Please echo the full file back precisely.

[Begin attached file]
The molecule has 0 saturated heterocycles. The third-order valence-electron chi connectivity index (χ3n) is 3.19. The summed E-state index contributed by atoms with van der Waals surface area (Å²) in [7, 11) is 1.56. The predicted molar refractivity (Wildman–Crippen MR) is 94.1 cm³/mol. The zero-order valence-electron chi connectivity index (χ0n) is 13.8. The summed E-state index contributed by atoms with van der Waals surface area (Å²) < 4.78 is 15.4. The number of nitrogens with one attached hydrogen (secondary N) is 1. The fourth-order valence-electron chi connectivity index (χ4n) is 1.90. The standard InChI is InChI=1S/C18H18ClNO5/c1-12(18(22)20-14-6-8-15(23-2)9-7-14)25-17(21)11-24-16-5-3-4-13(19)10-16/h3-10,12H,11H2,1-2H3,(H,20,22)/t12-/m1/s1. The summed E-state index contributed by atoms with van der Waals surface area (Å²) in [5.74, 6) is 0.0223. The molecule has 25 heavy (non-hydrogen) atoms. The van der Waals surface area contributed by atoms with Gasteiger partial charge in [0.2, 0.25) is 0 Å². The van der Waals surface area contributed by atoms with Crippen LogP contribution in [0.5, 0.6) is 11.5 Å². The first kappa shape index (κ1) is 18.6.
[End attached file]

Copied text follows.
The molecule has 0 saturated heterocycles. The third-order valence-electron chi connectivity index (χ3n) is 3.19. The summed E-state index contributed by atoms with van der Waals surface area (Å²) in [7, 11) is 1.56. The predicted molar refractivity (Wildman–Crippen MR) is 94.1 cm³/mol. The zero-order valence-electron chi connectivity index (χ0n) is 13.8. The summed E-state index contributed by atoms with van der Waals surface area (Å²) < 4.78 is 15.4. The number of nitrogens with one attached hydrogen (secondary N) is 1. The fourth-order valence-electron chi connectivity index (χ4n) is 1.90. The standard InChI is InChI=1S/C18H18ClNO5/c1-12(18(22)20-14-6-8-15(23-2)9-7-14)25-17(21)11-24-16-5-3-4-13(19)10-16/h3-10,12H,11H2,1-2H3,(H,20,22)/t12-/m1/s1. The summed E-state index contributed by atoms with van der Waals surface area (Å²) in [5.74, 6) is 0.0223. The molecule has 25 heavy (non-hydrogen) atoms. The van der Waals surface area contributed by atoms with Gasteiger partial charge in [0.2, 0.25) is 0 Å². The van der Waals surface area contributed by atoms with Crippen LogP contribution in [0.5, 0.6) is 11.5 Å². The first kappa shape index (κ1) is 18.6.